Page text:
Haitian native and Fort Lauderdale Strikers defender Stephane Guillaume has what he thinks is an easy way to bring in additional fans: Sign more Haitian players.
“Once they know there is a Haitian player here, they will come and support,” said Guillaume, who is the only Haitian on the current roster. “Soccer is our first sport [in Haiti]. It’s the only sport we really go after. The fans are very passionate, and they like me.”
Those fans will get to show their support starting Saturday, when the Strikers open their season with a 7:30 p.m. home game against FC Edmonton.
Guillaume, 29, is an experienced player with 29 caps with the Haitian national team.
He also has a history with this organization, playing for them from 2006 to 2008 when it was called Miami FC.
His best position is right back, where he can use his speed to make plays. But, as of now, Guillaume is behind third-year Striker Scott Gordon in the battle for a starting spot.
Strikers coach Daryl Shore said Guillaume is a valuable addition to this year’s team.
“We feel he will eventually help us,” said Shore, who begins his fourth season coaching the Strikers. “He had an injury in the beginning of preseason. He is not 100 percent fit yet, but he is getting better every day.”
Guillaume is one of several additions the Strikers made in the offseason with the intention of strengthening their defense.
Team captain Toni Stahl, 27, of Finland, returns to anchor the central defense, but his new partner inside will be Shavar Thomas, 32, who has 49 caps with the Jamaican national team and has played 10 years in the MLS, making 171 starts.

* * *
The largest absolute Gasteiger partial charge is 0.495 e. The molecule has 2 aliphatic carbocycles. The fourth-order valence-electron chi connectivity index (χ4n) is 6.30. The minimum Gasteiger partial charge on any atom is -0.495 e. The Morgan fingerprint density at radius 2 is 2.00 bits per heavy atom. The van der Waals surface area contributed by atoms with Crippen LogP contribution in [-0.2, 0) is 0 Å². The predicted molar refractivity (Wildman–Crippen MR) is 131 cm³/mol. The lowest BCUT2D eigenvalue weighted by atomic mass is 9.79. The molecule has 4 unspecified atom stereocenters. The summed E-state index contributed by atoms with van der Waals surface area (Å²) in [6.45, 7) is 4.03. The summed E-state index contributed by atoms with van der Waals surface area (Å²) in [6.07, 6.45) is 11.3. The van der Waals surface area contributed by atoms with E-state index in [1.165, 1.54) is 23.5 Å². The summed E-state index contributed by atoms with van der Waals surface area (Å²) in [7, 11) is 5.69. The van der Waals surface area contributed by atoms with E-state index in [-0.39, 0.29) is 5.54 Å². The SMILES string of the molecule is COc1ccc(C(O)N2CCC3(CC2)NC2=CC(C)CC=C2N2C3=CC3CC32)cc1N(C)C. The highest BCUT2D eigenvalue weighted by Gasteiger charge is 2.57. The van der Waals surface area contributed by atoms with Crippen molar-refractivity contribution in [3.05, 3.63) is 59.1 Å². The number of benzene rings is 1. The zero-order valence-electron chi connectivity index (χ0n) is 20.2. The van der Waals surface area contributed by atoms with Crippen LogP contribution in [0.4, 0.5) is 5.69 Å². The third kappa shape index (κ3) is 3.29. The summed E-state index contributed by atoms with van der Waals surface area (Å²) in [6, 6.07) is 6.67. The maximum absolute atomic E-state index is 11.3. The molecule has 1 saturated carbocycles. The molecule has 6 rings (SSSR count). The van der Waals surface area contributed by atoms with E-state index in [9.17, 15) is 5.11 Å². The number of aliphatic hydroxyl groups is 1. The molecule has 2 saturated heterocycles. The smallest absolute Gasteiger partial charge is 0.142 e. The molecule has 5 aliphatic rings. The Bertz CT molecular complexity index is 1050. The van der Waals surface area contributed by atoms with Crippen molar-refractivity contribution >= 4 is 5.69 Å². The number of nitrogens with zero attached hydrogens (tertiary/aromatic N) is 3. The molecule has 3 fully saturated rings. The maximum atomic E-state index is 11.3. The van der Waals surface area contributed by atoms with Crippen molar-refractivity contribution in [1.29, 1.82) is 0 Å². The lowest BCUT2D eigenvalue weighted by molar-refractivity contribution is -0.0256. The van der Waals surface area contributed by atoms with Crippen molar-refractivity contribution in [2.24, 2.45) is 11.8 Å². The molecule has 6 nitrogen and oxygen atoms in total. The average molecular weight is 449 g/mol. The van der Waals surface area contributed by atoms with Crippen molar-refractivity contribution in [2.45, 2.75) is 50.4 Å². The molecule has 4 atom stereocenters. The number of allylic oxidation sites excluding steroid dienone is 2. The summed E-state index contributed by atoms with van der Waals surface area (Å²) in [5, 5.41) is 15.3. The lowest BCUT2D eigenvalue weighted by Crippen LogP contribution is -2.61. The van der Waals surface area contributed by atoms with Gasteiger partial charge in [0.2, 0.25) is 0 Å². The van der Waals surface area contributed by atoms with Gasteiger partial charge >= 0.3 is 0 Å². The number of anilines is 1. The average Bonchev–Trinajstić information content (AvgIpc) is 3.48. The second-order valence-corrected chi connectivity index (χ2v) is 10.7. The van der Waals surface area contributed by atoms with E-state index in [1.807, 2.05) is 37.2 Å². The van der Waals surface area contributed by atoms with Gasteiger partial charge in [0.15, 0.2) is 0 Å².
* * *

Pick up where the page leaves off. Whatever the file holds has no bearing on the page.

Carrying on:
At left back, the Strikers added Ivan Guerrero, 35, who has 84 caps with the Honduran national team.
Also key to the Strikers’ defensive plans are a pair of one-named Brazilians — Pecka, who started 22 games for the Strikers last season, and Rubens, a 23-year-old newcomer.
Pecka and Rubens will be used as holding midfielders.
When all else fails, the Strikers have a veteran goalie in 6-5 Matt Glaeser, 27, who is starting his fourth season with the franchise and is the team’s longest-tenured player.
Last season, Glaeser had five shutouts and a 1.63 goals-against average in 27 starts.
But Shore said Glaeser, who is from Fredricksburg, Va., is getting his biggest challenge yet from Cody Laurendi, 24, who played the past two years in the NASL for Puerto Rico, mainly as a reserve.
“If we had to start the season today, Glaeser would probably start,” Shore said. “But I consider them co-No. 1s.”
The Strikers’ defense is an eclectic group comprised of players from Brazil, Honduras, Jamaica, Finland and the United States.
And if Guillaume can break into the lineup that would add to the mix — and it could only help a team that averaged 3,609 fans last season, good for middle of the pack in the NASL.
“We’re not idiots,” Shore said when asked about the value of Guillaume in a market that features a large Haitian population. “If we’re going to create an atmosphere in our stadium, we need fans of all ethnicities and generations.
“I told [Strikers management] that if you find me a good Haitian player, I’ll sign him.”
The rest is up to Guillaume — and his fans.